Bourges Cathedral 5,900[citation needed] 1195–1230 Bourges  France Catholic (Latin)

Reims Cathedral 5,800[citation needed] 6,650 1211–1275 Reims  France Catholic (Latin) The longest church in France at 149.17m[citation needed]

São Paulo Cathedral 5,700[62] 8,000[63] 1913–1954 São Paulo  Brazil Catholic (Latin)

Esztergom Basilica 5,660[citation needed] 1822–1869 Esztergom  Hungary Catholic (Latin)

Diocesan Sanctuary of Our Lady of Guadalupe 5,414.58[citation needed] 1898–2008 Zamora, Michoacán  Mexico Catholic (Latin) Co-cathedral church of the diocese of Zamora.

Strasbourg Cathedral 5,300[citation needed] 6,044 1015–1439 Strasbourg  France Catholic (Latin) World's tallest building from 1647 to 1874[citation needed]

Primate Cathedral of Bogotá 5,300[citation needed] 1807–1823 Bogotá  Colombia Catholic (Latin)

Palma Cathedral 5,200[citation needed] 160,000 (interior) 1220–1346 Palma, Majorca  Spain Catholic (Latin)

New Cathedral, Linz 5,170[citation needed] 20,000[65] 1862–1924 Linz  Austria Catholic (Latin)

Speyer Cathedral 5,038 1030–1103 Speyer  Germany Catholic (Latin) Added to the UNESCO World Heritage List

Westminster Cathedral 5,017[citation needed] 3,000 1895–1910 London  United Kingdom Catholic (Latin) Largest Roman Catholic Church in the UK.

Medak Cathedral 5,000[68] 1914–1926 Medak  India Anglican (Church of South India)

Lincoln Cathedral 5,000 (estimated)[69] 1185–1311 Lincoln, England  United Kingdom Anglican (Church of England)

St. Mary's Church 5,000[citation needed] 155,000[70] 1343–1502 Gdańsk  Poland Catholic (Latin)

Winchester Cathedral 4,968[71] 1079–1525 Winchester  United Kingdom Anglican (Church of England) The longest Gothic cathedral in Europe[72]

Notre Dame de Paris 4,800[citation needed] 5,500 9,000 1163–1345; 2019–present (reconstruction) Paris  France Catholic (Latin) Roof and main spire destroyed by fire on 15 April 2019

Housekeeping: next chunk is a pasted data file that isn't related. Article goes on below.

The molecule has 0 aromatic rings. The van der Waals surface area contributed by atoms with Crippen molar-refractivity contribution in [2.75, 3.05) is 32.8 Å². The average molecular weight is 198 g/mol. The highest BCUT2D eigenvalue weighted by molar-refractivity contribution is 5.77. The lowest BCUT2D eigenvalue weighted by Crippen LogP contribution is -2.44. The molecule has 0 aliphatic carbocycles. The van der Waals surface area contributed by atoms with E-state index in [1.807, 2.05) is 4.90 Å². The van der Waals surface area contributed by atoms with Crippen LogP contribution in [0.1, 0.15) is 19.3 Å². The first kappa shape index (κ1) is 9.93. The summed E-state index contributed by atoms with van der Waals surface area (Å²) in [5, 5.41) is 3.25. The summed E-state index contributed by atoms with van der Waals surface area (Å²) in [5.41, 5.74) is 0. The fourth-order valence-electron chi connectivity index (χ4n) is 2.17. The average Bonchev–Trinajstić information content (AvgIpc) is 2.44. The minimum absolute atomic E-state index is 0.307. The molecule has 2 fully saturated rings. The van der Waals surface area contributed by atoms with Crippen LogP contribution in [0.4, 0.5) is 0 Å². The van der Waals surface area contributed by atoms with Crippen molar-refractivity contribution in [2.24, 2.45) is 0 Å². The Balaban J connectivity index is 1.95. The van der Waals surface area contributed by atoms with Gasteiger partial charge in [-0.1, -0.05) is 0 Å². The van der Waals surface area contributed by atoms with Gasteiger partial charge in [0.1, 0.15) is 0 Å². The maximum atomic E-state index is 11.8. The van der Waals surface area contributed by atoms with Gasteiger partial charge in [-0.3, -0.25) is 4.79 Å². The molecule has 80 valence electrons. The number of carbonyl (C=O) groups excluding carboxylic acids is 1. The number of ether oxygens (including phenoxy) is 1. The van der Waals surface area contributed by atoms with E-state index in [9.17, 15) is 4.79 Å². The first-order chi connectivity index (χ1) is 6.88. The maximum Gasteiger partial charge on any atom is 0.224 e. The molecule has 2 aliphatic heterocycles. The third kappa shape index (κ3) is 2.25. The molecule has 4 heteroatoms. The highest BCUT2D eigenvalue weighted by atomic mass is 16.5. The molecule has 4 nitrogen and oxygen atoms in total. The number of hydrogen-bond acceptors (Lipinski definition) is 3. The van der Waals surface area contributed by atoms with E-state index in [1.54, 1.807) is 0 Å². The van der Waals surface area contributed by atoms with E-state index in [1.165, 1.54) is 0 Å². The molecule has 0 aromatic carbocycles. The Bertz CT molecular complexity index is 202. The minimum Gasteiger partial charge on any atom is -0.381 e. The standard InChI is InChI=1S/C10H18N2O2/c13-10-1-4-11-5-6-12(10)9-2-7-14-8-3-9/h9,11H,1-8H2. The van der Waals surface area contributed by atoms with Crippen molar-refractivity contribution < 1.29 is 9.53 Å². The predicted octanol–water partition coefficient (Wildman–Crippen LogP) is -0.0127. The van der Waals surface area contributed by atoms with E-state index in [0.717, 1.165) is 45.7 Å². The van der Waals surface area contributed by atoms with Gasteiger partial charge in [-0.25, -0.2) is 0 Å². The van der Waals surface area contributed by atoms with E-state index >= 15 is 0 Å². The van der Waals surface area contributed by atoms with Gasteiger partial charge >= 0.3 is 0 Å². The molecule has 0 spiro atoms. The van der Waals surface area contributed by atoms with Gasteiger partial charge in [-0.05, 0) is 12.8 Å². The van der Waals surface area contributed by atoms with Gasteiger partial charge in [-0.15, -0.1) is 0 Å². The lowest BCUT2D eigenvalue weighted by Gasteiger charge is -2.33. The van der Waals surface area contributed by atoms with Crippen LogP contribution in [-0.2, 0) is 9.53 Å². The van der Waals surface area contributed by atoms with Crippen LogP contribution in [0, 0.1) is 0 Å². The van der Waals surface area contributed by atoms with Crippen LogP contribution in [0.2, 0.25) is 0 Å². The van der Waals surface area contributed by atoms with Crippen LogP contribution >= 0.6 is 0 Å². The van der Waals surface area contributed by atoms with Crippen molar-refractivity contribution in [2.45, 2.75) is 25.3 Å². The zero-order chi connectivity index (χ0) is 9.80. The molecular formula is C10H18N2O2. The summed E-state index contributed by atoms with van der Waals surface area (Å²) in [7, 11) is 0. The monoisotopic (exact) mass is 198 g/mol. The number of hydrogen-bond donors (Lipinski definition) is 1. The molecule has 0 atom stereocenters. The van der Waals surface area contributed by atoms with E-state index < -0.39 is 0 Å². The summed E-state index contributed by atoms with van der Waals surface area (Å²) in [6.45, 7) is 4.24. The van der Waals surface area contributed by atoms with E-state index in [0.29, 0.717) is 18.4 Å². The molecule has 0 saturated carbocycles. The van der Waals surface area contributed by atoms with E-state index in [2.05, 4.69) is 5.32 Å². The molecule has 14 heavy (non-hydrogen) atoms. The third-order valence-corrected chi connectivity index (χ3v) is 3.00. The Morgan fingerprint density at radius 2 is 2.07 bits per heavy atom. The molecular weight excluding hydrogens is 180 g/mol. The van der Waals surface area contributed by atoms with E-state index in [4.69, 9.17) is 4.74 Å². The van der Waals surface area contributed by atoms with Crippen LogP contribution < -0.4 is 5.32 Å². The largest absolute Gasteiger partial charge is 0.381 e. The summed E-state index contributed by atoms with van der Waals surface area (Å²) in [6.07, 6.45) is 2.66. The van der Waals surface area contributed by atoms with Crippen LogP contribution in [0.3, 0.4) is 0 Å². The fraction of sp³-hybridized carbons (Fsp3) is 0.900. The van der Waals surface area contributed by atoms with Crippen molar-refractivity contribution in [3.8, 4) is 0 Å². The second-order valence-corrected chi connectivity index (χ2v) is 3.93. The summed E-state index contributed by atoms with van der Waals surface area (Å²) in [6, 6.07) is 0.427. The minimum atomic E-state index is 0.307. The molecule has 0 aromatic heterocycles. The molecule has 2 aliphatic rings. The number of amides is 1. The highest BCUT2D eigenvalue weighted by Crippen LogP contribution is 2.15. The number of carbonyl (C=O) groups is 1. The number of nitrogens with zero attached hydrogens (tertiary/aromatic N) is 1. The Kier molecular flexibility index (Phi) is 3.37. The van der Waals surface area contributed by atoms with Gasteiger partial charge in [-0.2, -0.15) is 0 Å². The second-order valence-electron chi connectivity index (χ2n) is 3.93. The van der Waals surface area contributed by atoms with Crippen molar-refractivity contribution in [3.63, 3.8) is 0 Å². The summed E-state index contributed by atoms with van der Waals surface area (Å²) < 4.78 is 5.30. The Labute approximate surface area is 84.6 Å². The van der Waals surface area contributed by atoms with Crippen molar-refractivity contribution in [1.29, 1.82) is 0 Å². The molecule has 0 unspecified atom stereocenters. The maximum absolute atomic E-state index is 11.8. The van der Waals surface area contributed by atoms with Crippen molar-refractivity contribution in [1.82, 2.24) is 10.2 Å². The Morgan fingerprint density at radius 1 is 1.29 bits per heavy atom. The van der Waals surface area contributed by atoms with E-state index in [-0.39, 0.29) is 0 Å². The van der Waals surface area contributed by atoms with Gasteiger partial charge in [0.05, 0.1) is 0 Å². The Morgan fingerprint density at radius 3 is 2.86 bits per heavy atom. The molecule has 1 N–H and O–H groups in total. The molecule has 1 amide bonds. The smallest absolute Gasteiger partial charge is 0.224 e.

Almudena Cathedral 4,800[citation needed] 1883–1993 Madrid  Spain Catholic (Latin) It has a north–south orientation instead of east–west.

Dresden Cathedral 4,800[citation needed] 1739–1755 Dresden  Germany Catholic (Latin) Largest church in all of Saxony[citation needed]

Basilica of St. Thérèse, Lisieux 4,500[citation needed] 1929–1954 Lisieux  France Catholic (Latin)

Ely Cathedral, Cambridgeshire 4,273[74] 1083–1375 Ely  United Kingdom Anglican (Church of England)

Frauenkirche 4,188[citation needed] 185,000–190,000[75] 1468–1525 Munich  Germany Catholic (Latin)

Se Cathedral 4,180 1619–1640 Goa, India  India Catholic (Latin)

Cathedral of Christ the Saviour 3,980[78] 6,829.3[78] 101,992[78] 9,500[78] 1839–1883 Moscow  Russia Eastern Orthodox (Russian) Rebuilt from 1995 to 2000

Saint Gregory the Illuminator Cathedral, Yerevan 3,822[citation needed] 1997–2001 Yerevan  Armenia Oriental Orthodox (Armenian)

Church of Saint Sava 3,650[87] 4,830[88] 170,000[89] 1935–1989 Belgrade  Serbia Eastern Orthodox (Serbian) Largest church in the Balkans[citation needed]

Uppsala Cathedral 3,439[91] 4,077[91] 50,000 excluding towers[91] 2,200[91] 1273-1435

Uppsala  Sweden Church of Sweden Largest Cathedral in northern Europe. Height 118,7m, Length 118,95 m.[92]

Westminster Abbey 2,972[98] 2,200[99] 960–c. 18 cent. London  United Kingdom Anglican (Church of England)

St Andrew's Cathedral, Patras 2,600[100] 1908–1974 Patras  Greece Eastern Orthodox (Greek) 1,900 m2 on the ground floor and additionally 700 m2 on the first level 

St. Patrick's Cathedral (Manhattan) 2,500[101][102] 2,400[103] 1858–1878 New York City, New York  United States Catholic (Latin)

Helsinki Cathedral 2,400 1,300 1869–1887 Helsinki  Finland Protestant (Lutheran)

Our Lady of Dolours Syro-Malabar Catholic Basilica 2,300[citation needed] 1929–2005 Thrissur  India Catholic (Syro-Malabar) It has the third tallest tower in Asia[citation needed]

The Great World Cathedrals

  • World Cathedrals3:04